period.

The Form of Teeth in a Pinion driving a Trundle

Wheel Externally.

Fig. 2.—In this case it is obvious that the teeth of the

pinion, of which the primitive circle is A M N, will be

formed on the same principles as in the preceding example,

observing, however, that the generating circle of the epi-

cycloids M a, a b, is the primitive circle A B D of the

trundle wheel.

System composed of an Internal Spur-Wheel

driving a Pinion.

Fig. 3.—The form of the teeth of the driving wheel is in

this instance determined by the epicycloid described by a

point in the circle AEG, rolling on the concave circum-

ference of the primitive circle MAN. The points of the

teeth are to be cut off by a circle drawn from the centre

of the internal wheel and passing through the point E,

which is indicated, as before, by the contact of the curve

with the flank of the driven tooth.

The wheel being supposed to be invariably the driver,

the curved portion of the teeth of the pinion may be very

small. This curvature is a part of an epicycloid generated

by a point in the circle MAN rolling upon BAD.

System composed of an Internal Wheel driven

by a Pinion.

Fig. 4.—This problem involves a circumstance which has

not hitherto come under consideration, and which demands,

consequently, a different mode of treatment to that em-

ployed in the preceding cases. The epicycloidal curve A a,

generated by a point in the circle having the diameter AO,

the radius of the circle MAN, and which rolls upon the

circle BAD, cannot be developed upon the flank A 6,

the line described by the same point in the same circle in

rolling upon the concave circumference MAN; and for

this obvious reason, that that curve is situated without

the circle BAD, while the flank, on the contrary, is

within it. It becomes necessary, therefore, in order that

the pinion may drive the wheel uniformly according to

the required conditions, to form the teeth so that they

shall act always upon one single point in those of the

61

System of a Rack Driving a Trundle.

Fig. 1, Plate XXII.—Required to construct the form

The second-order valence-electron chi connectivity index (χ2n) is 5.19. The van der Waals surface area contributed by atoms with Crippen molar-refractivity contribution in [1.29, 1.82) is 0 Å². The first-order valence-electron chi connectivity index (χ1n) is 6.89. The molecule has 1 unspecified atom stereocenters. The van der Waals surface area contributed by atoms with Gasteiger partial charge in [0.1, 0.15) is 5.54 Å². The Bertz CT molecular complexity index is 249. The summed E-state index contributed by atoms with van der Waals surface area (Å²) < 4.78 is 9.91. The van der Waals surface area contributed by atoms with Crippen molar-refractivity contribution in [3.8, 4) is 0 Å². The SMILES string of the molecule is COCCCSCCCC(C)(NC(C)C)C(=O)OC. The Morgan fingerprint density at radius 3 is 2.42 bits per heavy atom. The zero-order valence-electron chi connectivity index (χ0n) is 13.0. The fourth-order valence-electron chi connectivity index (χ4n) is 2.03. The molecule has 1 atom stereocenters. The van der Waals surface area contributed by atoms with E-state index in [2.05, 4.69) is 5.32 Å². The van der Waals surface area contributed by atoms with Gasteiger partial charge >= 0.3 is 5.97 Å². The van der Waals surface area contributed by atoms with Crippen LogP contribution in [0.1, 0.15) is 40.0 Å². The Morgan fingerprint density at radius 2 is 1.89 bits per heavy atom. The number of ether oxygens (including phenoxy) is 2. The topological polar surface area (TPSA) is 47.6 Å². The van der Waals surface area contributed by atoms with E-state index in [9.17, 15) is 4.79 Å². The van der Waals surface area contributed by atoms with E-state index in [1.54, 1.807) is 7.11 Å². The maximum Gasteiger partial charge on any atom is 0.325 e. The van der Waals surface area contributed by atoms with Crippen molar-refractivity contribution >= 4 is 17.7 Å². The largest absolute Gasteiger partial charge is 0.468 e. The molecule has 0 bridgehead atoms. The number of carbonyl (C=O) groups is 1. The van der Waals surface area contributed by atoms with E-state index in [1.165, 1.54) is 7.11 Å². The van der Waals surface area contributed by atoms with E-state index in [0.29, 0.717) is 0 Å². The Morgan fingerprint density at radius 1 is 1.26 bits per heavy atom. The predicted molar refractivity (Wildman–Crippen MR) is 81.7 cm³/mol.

of the teeth of a rack intended to communicate uniform

motion to a trundle pinion.

The primitive circle, A B D, of the trundle pinion is, in

the example now before us, divided into eight equal parts;

the points of division being taken as the centres of the

staves, their outlines are described with a radius equal

to a quarter of the distance between two contiguous

divisions of the primitive circle; by this arrangement the

space intervening between any two adjacent staves is

equal to the diameter of the staves themselves (these

measurements being, in all cases, taken upon the primi-

tive circle of the trundle). In order that these spaces

may correspond upon the rack, set off repeatedly from A

on the line MN, the distance A1, equal to one-fourth of that

between the centres of the staves; the points A, 4', G, &c.,

will be the centres of the spaces, and the points E, F, H,

&c., those of the teeth. Now, if we suppose that the staves

of the trundle have no sensible thickness, but were repre-

sented simply by their axes, the true curvature of the

teeth would be a cycloid generated by a point in the

circle A B D rolling upon the straight line M N; this

hypothesis being, for the moment, regarded as true, the

form of the tooth would be that represented at M a G,

consisting of two curves M a, a G, the construction of

which we have already explained, observing that the arc

A B, resolved into a straight line, measures the thickness

M G of the tooth, which would impel uniformly the axis

of one of the staves.

If now, curves be drawn tangents to a series of circles

drawn from any number of points b, c, d, e, &c., in the

curves M A and A G, with the radius A 1, these lines

will determine the true form of tooth suitable for pro-

pelling the staves of the trundle. We have, then, only to

transfer this form of tooth to all the other divisions

F, E, I, &c., of the rack, which we have supposed to be